The Molecule Self-Reconfiguring Robot
Keith Kotay & Daniela Rus
Fig. 1: The two types of Molecule modules. The male Molecule (left) has the active gripper mechanism, and the female Molecule (right) has the passive fixture which is grabbed by the gripper arms.
Self-reconfiguring robots are modular robots that are physically connected and can achieve structural geometric changes autonomously. Modular robots are well-suited for locomotion in unknown environments. For example, self-reconfiguring robots can climb stairs even in the absence of models of the height, width, and length of the stairway. The robot will be given the command to move forward. The robot will proceed with a translation motion until the front sensors mounted on the forward modules detect an obstacle (e.g., the first step). At this point the robot will change the locomotion modality from translation to stacking. When the top modules detect free space again (that is, after the first step has been cleared), the robot will change locomotion modality again to unstacking and then translation. These capabilities lead to on-line algorithms for navigation that take advantage of self-reconfiguring capabilities to create a "water-flow"-like locomotion.
In  we describe a generic algorithm for implementing the "water-flow" locomotion gait using the self-reconfiguration property. In  we instantiated the algorithm to the Molecule robot [3-8]. We described a distributed statically stable algorithm for the "water-flow" locomotion gait using the specific degrees of freedom of Molecule modules. In this gait a group of modules tumble on top of each other to implement forward progress. We analyzed the efficiency of this gait in terms of the number of actuations, and uses this result as inspiration to develop a rolling gait which is dynamically but not statically stable. Using self-reconfiguration, a group of modules can actively change their center of mass to generate forward motion. We analyzed the efficiency of this gait and showed that the dynamically stable algorithm is more efficient. We also demonstrated the locomotion tumbling gait on a four-module Molecule robot and discussed our experimental data.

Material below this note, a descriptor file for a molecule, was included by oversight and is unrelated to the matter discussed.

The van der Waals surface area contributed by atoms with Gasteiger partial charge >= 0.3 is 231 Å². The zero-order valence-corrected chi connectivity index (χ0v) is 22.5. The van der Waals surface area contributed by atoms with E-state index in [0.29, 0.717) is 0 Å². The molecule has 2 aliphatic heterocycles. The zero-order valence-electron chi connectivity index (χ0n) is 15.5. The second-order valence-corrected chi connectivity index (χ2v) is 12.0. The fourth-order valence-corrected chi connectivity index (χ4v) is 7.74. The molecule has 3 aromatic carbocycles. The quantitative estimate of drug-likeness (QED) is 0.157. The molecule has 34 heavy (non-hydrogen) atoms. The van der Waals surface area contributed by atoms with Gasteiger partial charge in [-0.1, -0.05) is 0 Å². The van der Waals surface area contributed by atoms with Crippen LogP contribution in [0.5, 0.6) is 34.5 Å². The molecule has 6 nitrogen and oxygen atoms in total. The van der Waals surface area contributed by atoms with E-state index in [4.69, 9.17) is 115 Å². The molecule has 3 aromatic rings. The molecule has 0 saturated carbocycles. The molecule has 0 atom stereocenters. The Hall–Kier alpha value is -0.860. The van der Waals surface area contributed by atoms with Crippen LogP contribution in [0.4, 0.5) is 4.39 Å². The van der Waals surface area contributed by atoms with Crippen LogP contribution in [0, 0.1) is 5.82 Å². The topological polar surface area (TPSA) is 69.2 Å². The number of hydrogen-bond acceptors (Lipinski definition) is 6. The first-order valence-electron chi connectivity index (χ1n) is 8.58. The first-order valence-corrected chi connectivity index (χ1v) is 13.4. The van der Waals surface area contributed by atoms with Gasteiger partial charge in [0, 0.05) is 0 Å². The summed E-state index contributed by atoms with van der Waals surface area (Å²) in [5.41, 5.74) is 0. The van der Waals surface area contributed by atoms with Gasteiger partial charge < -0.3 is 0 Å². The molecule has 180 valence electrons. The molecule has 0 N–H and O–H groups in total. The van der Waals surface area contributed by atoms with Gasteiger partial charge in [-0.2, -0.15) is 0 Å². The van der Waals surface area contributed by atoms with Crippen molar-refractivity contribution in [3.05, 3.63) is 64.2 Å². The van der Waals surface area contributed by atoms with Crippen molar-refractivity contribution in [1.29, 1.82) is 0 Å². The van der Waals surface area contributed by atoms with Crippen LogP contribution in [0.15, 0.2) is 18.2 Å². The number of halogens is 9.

Molecule Module Description
The left image indicates the bond degrees-of-freedom, and the right image indicates the connector degrees-of-freedom.
The Molecule is a robotic module capable of aggregating with other identical modules to form dynamic three-dimensional structures. Molecules can selectively form rigid connections to other Molecules and, by using these connections and their rotating degrees of freedom, modules can move to different locations on Molecule structures. A Molecule module is composed of two cubical atoms linked by a rigid 90-degree link called the bond (see Fig. 1). Each atom has five inter-Molecule connection points and two degrees of freedom (see Fig. 2). One degree of freedom allows the atom to rotate 180 degrees relative to its bond connection, and the other degree of freedom allows the atom (and therefore the entire Molecule) to rotate 180 degrees relative to one of the inter-Molecule connectors. The bond and connector degrees of freedom permit independent movement on a substrate of identical Molecules, including straight-line traversal and 90 degree concave and convex transitions to adjacent surfaces. A Molecule moves by attaching an atom to some other Molecule and actuating one or more of its four degrees of freedom. Attachments are made using the gripper connector mechanism, which consists of an active four-armed gripper and a passive "grippee" which provides an anchoring surface for connection.
Fig. 3: CAD drawings of the gripper
assembly. In the left image the north arm has been removed to show the